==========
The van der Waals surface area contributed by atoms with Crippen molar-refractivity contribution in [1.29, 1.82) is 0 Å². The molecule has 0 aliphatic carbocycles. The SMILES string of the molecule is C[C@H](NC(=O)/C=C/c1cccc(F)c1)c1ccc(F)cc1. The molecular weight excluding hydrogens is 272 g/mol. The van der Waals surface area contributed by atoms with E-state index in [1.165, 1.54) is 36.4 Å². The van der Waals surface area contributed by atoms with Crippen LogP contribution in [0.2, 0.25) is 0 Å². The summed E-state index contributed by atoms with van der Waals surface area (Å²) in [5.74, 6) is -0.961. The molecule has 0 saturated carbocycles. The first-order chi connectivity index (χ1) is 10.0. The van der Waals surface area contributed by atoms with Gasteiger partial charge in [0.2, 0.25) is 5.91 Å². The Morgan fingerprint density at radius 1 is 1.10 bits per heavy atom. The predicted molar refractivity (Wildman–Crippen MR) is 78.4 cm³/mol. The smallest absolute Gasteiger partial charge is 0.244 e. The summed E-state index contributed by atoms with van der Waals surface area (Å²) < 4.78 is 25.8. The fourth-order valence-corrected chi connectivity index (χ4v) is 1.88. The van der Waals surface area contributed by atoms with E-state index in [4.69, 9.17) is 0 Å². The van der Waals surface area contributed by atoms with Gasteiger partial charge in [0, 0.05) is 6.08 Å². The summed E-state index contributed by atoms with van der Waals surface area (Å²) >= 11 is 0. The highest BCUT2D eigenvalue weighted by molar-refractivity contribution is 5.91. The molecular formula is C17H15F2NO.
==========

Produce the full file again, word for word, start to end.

The van der Waals surface area contributed by atoms with Crippen molar-refractivity contribution in [1.29, 1.82) is 0 Å². The molecule has 0 aliphatic carbocycles. The SMILES string of the molecule is C[C@H](NC(=O)/C=C/c1cccc(F)c1)c1ccc(F)cc1. The molecular weight excluding hydrogens is 272 g/mol. The van der Waals surface area contributed by atoms with E-state index in [1.165, 1.54) is 36.4 Å². The van der Waals surface area contributed by atoms with Crippen LogP contribution in [0.2, 0.25) is 0 Å². The summed E-state index contributed by atoms with van der Waals surface area (Å²) in [5.74, 6) is -0.961. The molecule has 0 saturated carbocycles. The first-order chi connectivity index (χ1) is 10.0. The van der Waals surface area contributed by atoms with Gasteiger partial charge in [0.2, 0.25) is 5.91 Å². The Morgan fingerprint density at radius 1 is 1.10 bits per heavy atom. The predicted molar refractivity (Wildman–Crippen MR) is 78.4 cm³/mol. The smallest absolute Gasteiger partial charge is 0.244 e. The summed E-state index contributed by atoms with van der Waals surface area (Å²) < 4.78 is 25.8. The fourth-order valence-corrected chi connectivity index (χ4v) is 1.88. The van der Waals surface area contributed by atoms with E-state index in [4.69, 9.17) is 0 Å². The van der Waals surface area contributed by atoms with Gasteiger partial charge in [0, 0.05) is 6.08 Å². The summed E-state index contributed by atoms with van der Waals surface area (Å²) >= 11 is 0. The highest BCUT2D eigenvalue weighted by molar-refractivity contribution is 5.91. The molecular formula is C17H15F2NO.